Kelsey Leyva | Wellington Enterprise U.S. Army veteran Morris Furcron poses with a picture of his graduating class from the Airborne School at Fort Benning, Ga., in 1946.
Jumping out of planes was Morris Furcron’s specialty back in 1946 when he was a member of the U.S. Army’s 82nd Airborne Division.
Furcron enlisted shortly after turning 18 on Dec. 29, 1945, and served for about two years at Fort Bragg, N.C.
World War II ended Sept. 2, 1945, but that didn’t deter Furcron from wanting to join the military and serve his country.
“I missed it and I knew I was going to miss it, but I still wanted to go and do my part because they had the cleaning up and the policing to do afterward and they were going to need soldiers,” he said.
Furcron decided to join the Army based on the experiences of his friends and family.
“A cousin told me that there were more chances and the training was broader,” he said. “A lot of black fellas went to the Navy and were steward’s mates or cooks. You didn’t have a broad choice.”
Furcron wanted to become an airborne soldier after a high school friend shared his experiences of jumping out of planes 1,000 feet in the air.
“I was in an all-black outfit in the 555th Parachute Infantry Battalion,” he said. “And we performed well and I think it made a difference in desegregating the 82nd Airborne Division.”
Furcron still reminisces with friends and family about the time he served.
“I’ll never forget the Airborne,” he said. “I mean it’s something that I was proud of and I’ll always remember it and I’ll always look up to those fellas. It gives me a good feeling.”
July 4 is a day that Furcron takes time to think of those who served and those who lost their lives defending their county. He said fireworks are a good and safe way to symbolize war and what some women and men had to face on the battlefield.
“I like the fireworks but I also like to think about the people who gave their lives so that we can celebrate that,” he said. “And we should celebrate but also remember those people.”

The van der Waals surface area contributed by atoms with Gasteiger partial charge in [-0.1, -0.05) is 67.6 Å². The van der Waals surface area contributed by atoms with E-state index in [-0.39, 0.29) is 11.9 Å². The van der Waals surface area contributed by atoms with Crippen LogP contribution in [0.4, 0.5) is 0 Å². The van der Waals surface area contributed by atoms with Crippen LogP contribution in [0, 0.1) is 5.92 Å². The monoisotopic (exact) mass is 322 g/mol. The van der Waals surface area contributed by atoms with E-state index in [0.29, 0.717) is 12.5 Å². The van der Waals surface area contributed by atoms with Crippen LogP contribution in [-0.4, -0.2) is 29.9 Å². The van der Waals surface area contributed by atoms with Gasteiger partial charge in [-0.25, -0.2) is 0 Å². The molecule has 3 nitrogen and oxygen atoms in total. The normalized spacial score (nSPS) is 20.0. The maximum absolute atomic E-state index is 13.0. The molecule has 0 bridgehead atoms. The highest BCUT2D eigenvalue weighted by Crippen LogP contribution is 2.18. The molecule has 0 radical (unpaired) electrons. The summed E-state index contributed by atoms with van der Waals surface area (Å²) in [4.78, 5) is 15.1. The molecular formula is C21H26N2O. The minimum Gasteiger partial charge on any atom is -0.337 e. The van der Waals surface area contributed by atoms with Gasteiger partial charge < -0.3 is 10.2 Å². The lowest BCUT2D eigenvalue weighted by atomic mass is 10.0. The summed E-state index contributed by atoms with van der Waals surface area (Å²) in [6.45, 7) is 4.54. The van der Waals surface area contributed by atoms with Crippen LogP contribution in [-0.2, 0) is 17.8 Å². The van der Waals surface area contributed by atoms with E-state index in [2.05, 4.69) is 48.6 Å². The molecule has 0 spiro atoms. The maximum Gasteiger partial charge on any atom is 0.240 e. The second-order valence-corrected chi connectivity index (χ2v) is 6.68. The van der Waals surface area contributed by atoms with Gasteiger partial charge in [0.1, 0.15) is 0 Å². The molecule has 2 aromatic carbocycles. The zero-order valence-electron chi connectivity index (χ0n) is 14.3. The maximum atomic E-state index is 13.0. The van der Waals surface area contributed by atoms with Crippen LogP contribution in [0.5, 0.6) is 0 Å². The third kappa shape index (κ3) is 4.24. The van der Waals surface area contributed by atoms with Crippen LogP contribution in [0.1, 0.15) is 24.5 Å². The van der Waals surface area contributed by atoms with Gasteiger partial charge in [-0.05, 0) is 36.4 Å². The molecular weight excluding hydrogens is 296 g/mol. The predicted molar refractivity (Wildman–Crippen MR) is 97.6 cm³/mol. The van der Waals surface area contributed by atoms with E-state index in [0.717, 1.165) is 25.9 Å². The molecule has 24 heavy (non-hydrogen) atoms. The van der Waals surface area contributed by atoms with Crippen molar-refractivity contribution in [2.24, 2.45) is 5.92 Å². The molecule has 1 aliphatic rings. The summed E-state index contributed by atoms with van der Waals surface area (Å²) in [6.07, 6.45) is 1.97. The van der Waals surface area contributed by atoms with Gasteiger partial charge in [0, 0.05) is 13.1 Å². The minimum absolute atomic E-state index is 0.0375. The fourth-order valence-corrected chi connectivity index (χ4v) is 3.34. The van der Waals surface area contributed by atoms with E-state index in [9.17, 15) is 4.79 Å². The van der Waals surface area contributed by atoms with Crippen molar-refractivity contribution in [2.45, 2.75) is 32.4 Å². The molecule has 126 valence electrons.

He doesn’t believe veterans are given the recognition or benefits they deserve. Nor does he believe people are as interested or supportive as they were when he enlisted.
“At that time I think people were more patriotic than they are now,” he said. “All of the young fellas that I associated with wanted to go in.”
Furcron carried his desire to serve his country with him and served Wellington for many years. He was on the police force for 29 years, was police chief for 11 years, and worked at a foundry for 43 years. He is now, at the age of 87, the zoning inspector for the village.
He is also a member of Wellington American Legion Post 8.
Furcron believes groups such as the legion, AMVETS, and the Eagles should be recognized for the work they do to support active soldiers and veterans. He is hopeful the groups will continue and add to what they do for the brave men and women who served and are serving in the military.
“We wanted to go and do our part, as little as it was for some of us, but we felt that we owed to the country,” he said.
Kelsey Leyva can be reached at 440-647-3171 or @TWE_KelseyLeyva on Twitter.
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